The campaign is still in the early stages, but some Monday morning quarterbacks in the media are already weighing in with criticism of Ottawa’s initial response to COVID-19. The Globe and Mail, in a front-page story on April 9, described how health officials ignored their own lessons from the 2003 SARS outbreak and failed to stockpile sufficient medical supplies to deal with a pandemic. Both the Globe and CBC – the latter equipped with internal government documents – detailed how officials as well as the Health Minister and Chief Public Health Officer spent January and February downplaying the seriousness of the virus.
Ever since the government changed its tune in early March about the health risk from COVID-19, the country has enjoyed an unusual display of unity. In contrast to the partisan spectacle in Washington, Canadian politicians at all levels have shown willingness to work together to tackle the virus and save the economy. Whether this spirit of togetherness survives the second-guessing kicked off in the national media is now in question. It’s a rare opposition politician who can resist getting in on a story critical of the government in power.
Since the virus took over our lives, the word from the government has been that we need to approach the health emergency week to week. On that basis the next couple of weeks will be important not only in giving an indication of the pandemic’s severity, but also in helping to judge the Trudeau government’s handling of the crisis.
The reference website Worldometer provides a range of country-level statistics that, so far at least, show Canada faring better than most other countries.
There has been much criticism – including from government leaders like Doug Ford – about the lack of testing. No doubt a lot more testing is required, but when compared with other countries, Canada has not been a laggard. As of April 11, only six countries had done more tests than Canada. And of those six, only three had tested a larger percentage of its population.
Table 1: Tests and tests per million
|Country||Total tests||Tests/m. pop.|
As the third column shows, Canada’s rate of 10,639 per million was higher than that of South Korea, Russia and the United States. The Worldometer site does not have test numbers for China, whose reporting on several aspects of COVID-19 has been questioned.
Not surprisingly, since the virus came to this country late, Canada’s death rate is much lower than other industrialized countries that have been tracking and reporting on the spread of the virus. As of April 11, there were 569 Canadian deaths from COVID-19, over 80 per cent of those in Ontario and Quebec. The death toll works out to 15 per million population. As would be expected, that’s far below the hardest hit countries of Europe. But it is also about one-quarter the rate in the U.S., a more meaningful comparator.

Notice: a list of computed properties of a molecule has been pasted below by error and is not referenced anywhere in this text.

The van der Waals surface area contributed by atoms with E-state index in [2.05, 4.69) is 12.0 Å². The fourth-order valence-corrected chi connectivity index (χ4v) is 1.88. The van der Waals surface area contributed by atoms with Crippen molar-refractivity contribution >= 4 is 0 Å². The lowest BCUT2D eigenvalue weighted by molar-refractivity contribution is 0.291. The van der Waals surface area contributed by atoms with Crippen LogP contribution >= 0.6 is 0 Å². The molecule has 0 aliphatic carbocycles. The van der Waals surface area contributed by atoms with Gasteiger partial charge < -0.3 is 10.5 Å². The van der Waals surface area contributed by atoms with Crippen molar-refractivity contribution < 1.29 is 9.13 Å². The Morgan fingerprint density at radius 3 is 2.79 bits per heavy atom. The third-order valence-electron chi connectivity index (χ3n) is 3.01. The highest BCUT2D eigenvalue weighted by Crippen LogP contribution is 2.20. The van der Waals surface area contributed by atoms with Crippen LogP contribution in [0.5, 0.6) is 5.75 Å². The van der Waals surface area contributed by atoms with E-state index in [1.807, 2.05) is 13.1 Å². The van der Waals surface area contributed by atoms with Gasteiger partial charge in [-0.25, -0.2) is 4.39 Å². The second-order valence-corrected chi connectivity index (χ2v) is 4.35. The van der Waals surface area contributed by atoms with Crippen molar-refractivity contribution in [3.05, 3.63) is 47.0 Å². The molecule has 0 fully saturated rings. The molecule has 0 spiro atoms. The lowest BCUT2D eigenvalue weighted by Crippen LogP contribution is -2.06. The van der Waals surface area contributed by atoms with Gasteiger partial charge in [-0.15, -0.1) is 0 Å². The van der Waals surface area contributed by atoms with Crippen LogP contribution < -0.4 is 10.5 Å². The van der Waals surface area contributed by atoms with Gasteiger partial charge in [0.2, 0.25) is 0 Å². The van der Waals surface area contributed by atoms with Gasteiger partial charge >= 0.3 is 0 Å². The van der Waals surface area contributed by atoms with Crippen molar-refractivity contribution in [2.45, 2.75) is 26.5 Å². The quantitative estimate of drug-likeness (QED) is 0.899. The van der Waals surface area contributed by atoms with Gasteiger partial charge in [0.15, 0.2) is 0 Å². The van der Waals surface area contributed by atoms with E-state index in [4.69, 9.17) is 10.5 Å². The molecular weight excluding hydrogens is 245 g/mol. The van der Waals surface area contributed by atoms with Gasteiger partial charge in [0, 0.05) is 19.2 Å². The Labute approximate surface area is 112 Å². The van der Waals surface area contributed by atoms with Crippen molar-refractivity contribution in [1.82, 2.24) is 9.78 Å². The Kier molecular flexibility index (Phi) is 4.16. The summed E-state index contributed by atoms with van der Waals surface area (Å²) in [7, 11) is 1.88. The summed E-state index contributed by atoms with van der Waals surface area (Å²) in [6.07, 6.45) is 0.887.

Table 2:Deaths per million population, selected countries
The fairly rosy picture presented so far is not expected to last. On April 11, the government released projections estimating 11,000 to 22,000 Canadian deaths from COVID-19. That’s a sobering figure which would produce a Western Europe-like rate of 290 per million at the lower end and 580 per million at the top of the range.
The 11,000-22,000is a long-term projection that sees the pandemic hanging around at least until the fall. In the shorter term, expect to see the rubber hitting the road immediately. On Thursday, federal officials projected a death toll of from 500 to 700 by April 16, and case numbers ranging from a low of 22,580 to as much as 31,850. When they made that projection there were 18,447 cases and 401 deaths. As of April 11, 22,559 cases were about to hit the low range and 569 deaths had already surpassed the low end of that projection.
Most provinces have also projected deaths from the pandemic, but long-term ranges are so broad as to be meaningless. Ontario has come up with a range from 3,000 to 15,000, Alberta 500 to 6,600, Saskatchewan 3,000 to 8,000. Some provinces have also made projections to the end of April, presaging a potential deluge of bad news over the next couple of weeks.
Ontario, which reported 222 deaths on April 10, is projecting anywhere from 1,600 to 6,000 by the end of April. Quebec, with 216 deaths already, is projecting at least 1,260. New Brunswick, with no deaths to date, has projected 15 by the end of the month.
So far, Nova Scotia has refrained from projecting deaths or cases, long term or immediate. But with 407 cases compared with only 112 for New Brunswick it’s highly unlikely that the current total of two deaths will last much longer. Unless we are extremely lucky, April will be cruel for Nova Scotians and all Canadians. Just how merciless the month turns out to be will do much to determine the ultimate social and political impact of the pandemic.